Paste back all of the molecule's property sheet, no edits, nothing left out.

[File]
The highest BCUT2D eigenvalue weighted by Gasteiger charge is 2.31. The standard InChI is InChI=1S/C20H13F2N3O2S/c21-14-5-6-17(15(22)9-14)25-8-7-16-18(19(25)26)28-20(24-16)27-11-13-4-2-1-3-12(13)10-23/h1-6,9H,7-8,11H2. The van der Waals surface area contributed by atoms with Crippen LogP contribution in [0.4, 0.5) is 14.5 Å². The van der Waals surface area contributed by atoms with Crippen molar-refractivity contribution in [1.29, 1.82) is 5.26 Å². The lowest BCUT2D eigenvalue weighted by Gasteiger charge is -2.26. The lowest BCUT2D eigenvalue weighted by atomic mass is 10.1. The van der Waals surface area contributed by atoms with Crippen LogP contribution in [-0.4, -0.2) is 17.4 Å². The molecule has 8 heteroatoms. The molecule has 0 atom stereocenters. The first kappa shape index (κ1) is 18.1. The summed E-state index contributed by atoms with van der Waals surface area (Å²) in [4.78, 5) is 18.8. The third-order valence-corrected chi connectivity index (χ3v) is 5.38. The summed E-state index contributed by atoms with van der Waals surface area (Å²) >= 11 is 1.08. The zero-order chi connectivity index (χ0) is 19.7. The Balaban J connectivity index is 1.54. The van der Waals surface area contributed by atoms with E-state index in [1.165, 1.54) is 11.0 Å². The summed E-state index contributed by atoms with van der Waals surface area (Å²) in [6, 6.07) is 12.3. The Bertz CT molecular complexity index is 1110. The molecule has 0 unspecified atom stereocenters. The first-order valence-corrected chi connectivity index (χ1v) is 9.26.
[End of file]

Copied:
The highest BCUT2D eigenvalue weighted by Gasteiger charge is 2.31. The standard InChI is InChI=1S/C20H13F2N3O2S/c21-14-5-6-17(15(22)9-14)25-8-7-16-18(19(25)26)28-20(24-16)27-11-13-4-2-1-3-12(13)10-23/h1-6,9H,7-8,11H2. The van der Waals surface area contributed by atoms with Crippen LogP contribution in [0.4, 0.5) is 14.5 Å². The van der Waals surface area contributed by atoms with Crippen molar-refractivity contribution in [1.29, 1.82) is 5.26 Å². The lowest BCUT2D eigenvalue weighted by Gasteiger charge is -2.26. The lowest BCUT2D eigenvalue weighted by atomic mass is 10.1. The van der Waals surface area contributed by atoms with Crippen LogP contribution in [-0.4, -0.2) is 17.4 Å². The molecule has 8 heteroatoms. The molecule has 0 atom stereocenters. The first kappa shape index (κ1) is 18.1. The summed E-state index contributed by atoms with van der Waals surface area (Å²) in [4.78, 5) is 18.8. The third-order valence-corrected chi connectivity index (χ3v) is 5.38. The summed E-state index contributed by atoms with van der Waals surface area (Å²) >= 11 is 1.08. The zero-order chi connectivity index (χ0) is 19.7. The Balaban J connectivity index is 1.54. The van der Waals surface area contributed by atoms with E-state index in [1.165, 1.54) is 11.0 Å². The summed E-state index contributed by atoms with van der Waals surface area (Å²) in [6, 6.07) is 12.3. The Bertz CT molecular complexity index is 1110. The molecule has 0 unspecified atom stereocenters. The first-order valence-corrected chi connectivity index (χ1v) is 9.26.